According to Farber, Lincoln's vision was a powerful one that combined nationalism and democracy, a major hallmark of the nineteenth century. I agree. At the time, power, not sovereignty, was the key issue. The rise of a states'-rights position, which aided in the defense of slavery, made secession attractive. At the same time anti-slavery and abolitionism became vital presences in American life and politics. The two concepts (or expressions) are not the same historical factor. Anti-slavery advocates usually sought a political solution, restricting the "peculiar institution" to the states where it existed; such was the position of the Republican party in 1860. They also resisted the southern position on other policy issues. Many people in the anti-slavery coalition were racists. Influenced by William Lloyd Garrison, abolitionists contented that slavery was a moral/religious issue and that the slaves had a natural right to freedom and they should become citizens of the Republic. The Civil War constitutional amendments were examples of their success and provided the legal foundations which later became the civil rights movement of the twentieth century. In the fullness of time Lincoln's vision prevailed.
Farber ultimately is a supporter of Lincoln and so am I. "Lincoln never flinched from stern measures but he never forgot the need to keep the juggernaut in check. In his ability to combine ruthless pragmatism and a deep fidelity to principle, he may have been unique" (p. 199). Of course Lincoln's uniqueness might damage Farber's thesis. "It was Lincoln's character--his ability, judgment, courage, and humanity--that kept the Union through the war with the Constitution intact. It was as much dumb luck as anything that placed Lincoln in the White House in this critical time. To expect another Lincoln would be foolish" (p. 200). In The Cycles of American History (1986), Arthur M. Schlesinger Jr. observed that the United States and its interpreters (historians and politicians) have endlessly pondered the issue: was the nation an experiment that would inevitably fail or would it fulfil its destiny of greatness? In his writings, in his policies, and in his personality, Lincoln moved between these two theories; at the Civil War's end and at his death, Lincoln defined the nation as one of destiny with a new birth of freedom. The term "awesome" is overused and cheapened in American political culture; however, the word applies to Abraham Lincoln. To paraphrase Hegel, Lincoln was a world-historical figure who, in large measure, "created" the second United States--a country predicated on democratic nationalism--as opposed to the "first" United States, which was a federal union, with George Washington as its popular icon and the indispensable man.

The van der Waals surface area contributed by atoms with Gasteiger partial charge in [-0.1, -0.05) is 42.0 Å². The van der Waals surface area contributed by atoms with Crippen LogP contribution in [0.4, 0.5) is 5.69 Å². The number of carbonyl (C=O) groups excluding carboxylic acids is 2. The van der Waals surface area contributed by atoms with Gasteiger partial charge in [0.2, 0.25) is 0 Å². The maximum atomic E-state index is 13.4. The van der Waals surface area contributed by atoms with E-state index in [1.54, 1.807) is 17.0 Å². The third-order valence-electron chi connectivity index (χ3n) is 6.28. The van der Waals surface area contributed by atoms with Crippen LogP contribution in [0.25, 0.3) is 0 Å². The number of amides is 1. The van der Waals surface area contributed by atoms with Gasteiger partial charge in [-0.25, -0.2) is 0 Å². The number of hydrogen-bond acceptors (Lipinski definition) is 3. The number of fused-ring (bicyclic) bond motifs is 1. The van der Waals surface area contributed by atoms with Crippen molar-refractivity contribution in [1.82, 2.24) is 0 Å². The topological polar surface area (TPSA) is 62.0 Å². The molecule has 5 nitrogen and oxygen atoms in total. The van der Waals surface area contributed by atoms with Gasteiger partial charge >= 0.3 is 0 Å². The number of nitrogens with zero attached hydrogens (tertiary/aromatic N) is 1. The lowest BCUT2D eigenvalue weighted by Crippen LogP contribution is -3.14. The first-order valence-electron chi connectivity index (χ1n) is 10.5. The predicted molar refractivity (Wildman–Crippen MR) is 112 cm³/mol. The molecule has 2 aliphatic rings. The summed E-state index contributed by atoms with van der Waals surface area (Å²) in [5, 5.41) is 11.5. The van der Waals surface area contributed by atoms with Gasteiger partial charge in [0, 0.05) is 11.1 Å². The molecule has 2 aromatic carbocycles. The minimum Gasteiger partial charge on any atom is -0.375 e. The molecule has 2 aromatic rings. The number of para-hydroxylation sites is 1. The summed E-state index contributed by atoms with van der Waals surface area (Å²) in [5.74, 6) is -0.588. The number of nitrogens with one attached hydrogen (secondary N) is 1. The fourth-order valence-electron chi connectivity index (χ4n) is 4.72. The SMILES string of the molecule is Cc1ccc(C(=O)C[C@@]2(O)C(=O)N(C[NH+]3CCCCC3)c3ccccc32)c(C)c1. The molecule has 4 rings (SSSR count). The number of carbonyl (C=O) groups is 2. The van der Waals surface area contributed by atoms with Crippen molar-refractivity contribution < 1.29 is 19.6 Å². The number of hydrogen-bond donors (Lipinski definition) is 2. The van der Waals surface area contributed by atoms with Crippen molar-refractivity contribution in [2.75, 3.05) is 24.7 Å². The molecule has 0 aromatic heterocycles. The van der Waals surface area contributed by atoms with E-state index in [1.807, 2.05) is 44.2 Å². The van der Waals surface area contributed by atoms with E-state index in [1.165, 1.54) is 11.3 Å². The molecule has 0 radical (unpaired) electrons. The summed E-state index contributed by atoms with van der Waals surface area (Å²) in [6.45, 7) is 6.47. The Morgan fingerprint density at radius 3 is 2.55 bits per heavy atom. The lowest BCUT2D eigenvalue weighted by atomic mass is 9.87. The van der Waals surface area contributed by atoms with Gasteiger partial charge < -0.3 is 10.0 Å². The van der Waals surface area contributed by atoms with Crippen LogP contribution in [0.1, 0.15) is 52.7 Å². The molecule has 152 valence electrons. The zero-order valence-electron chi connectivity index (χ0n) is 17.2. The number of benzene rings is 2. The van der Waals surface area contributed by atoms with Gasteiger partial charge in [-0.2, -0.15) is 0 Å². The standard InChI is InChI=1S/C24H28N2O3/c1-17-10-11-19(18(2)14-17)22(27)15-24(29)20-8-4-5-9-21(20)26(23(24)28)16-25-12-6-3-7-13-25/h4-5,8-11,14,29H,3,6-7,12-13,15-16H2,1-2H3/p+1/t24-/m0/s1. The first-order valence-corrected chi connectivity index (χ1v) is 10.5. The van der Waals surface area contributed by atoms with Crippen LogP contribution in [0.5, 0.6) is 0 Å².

As fine a book as Lincoln's Constitution is, and it is very good book indeed, the book cannot stop the everlasting flood of Civil War scholarship that moves across the American moral landscape. Hegel's slaughter bench of history reminds the reader that the ultimate questions of what happened and what does it mean are still valid. Lincoln's Constitution, however, is a valuable addition to historical understanding. Lincoln was awesome.
. The Journal of the History of Ideas 17:2 (April 1956): pp. 193-216.
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Donald K. Pickens. Review of Farber, Daniel, Lincoln's Constitution.